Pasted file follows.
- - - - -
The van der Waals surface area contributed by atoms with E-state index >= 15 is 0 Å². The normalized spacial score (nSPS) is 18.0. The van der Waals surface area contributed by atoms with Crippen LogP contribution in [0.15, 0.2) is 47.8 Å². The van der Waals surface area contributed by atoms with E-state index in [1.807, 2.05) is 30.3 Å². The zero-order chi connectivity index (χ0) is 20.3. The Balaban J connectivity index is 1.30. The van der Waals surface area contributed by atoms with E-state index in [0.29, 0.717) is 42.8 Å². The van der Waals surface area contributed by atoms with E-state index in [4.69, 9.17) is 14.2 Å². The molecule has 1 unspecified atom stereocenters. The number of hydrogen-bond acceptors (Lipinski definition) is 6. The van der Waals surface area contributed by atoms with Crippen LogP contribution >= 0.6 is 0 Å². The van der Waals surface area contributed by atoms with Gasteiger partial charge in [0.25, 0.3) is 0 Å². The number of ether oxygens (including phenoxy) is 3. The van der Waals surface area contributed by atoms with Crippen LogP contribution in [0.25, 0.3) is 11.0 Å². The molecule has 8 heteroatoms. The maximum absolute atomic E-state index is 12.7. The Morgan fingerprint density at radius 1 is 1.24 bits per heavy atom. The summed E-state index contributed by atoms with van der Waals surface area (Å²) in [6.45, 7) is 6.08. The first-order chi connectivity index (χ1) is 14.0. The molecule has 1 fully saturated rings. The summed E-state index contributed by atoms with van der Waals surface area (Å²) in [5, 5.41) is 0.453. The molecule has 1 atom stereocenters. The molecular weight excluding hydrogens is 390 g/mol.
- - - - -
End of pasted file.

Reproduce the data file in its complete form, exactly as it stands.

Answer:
The van der Waals surface area contributed by atoms with E-state index >= 15 is 0 Å². The normalized spacial score (nSPS) is 18.0. The van der Waals surface area contributed by atoms with Crippen LogP contribution in [0.15, 0.2) is 47.8 Å². The van der Waals surface area contributed by atoms with E-state index in [1.807, 2.05) is 30.3 Å². The zero-order chi connectivity index (χ0) is 20.3. The Balaban J connectivity index is 1.30. The van der Waals surface area contributed by atoms with E-state index in [0.29, 0.717) is 42.8 Å². The van der Waals surface area contributed by atoms with E-state index in [4.69, 9.17) is 14.2 Å². The molecule has 1 unspecified atom stereocenters. The number of hydrogen-bond acceptors (Lipinski definition) is 6. The van der Waals surface area contributed by atoms with Crippen LogP contribution >= 0.6 is 0 Å². The van der Waals surface area contributed by atoms with Gasteiger partial charge in [0.25, 0.3) is 0 Å². The number of ether oxygens (including phenoxy) is 3. The van der Waals surface area contributed by atoms with Crippen LogP contribution in [0.25, 0.3) is 11.0 Å². The molecule has 8 heteroatoms. The maximum absolute atomic E-state index is 12.7. The Morgan fingerprint density at radius 1 is 1.24 bits per heavy atom. The summed E-state index contributed by atoms with van der Waals surface area (Å²) in [6.45, 7) is 6.08. The first-order chi connectivity index (χ1) is 14.0. The molecule has 1 fully saturated rings. The summed E-state index contributed by atoms with van der Waals surface area (Å²) in [5, 5.41) is 0.453. The molecule has 1 atom stereocenters. The molecular weight excluding hydrogens is 390 g/mol.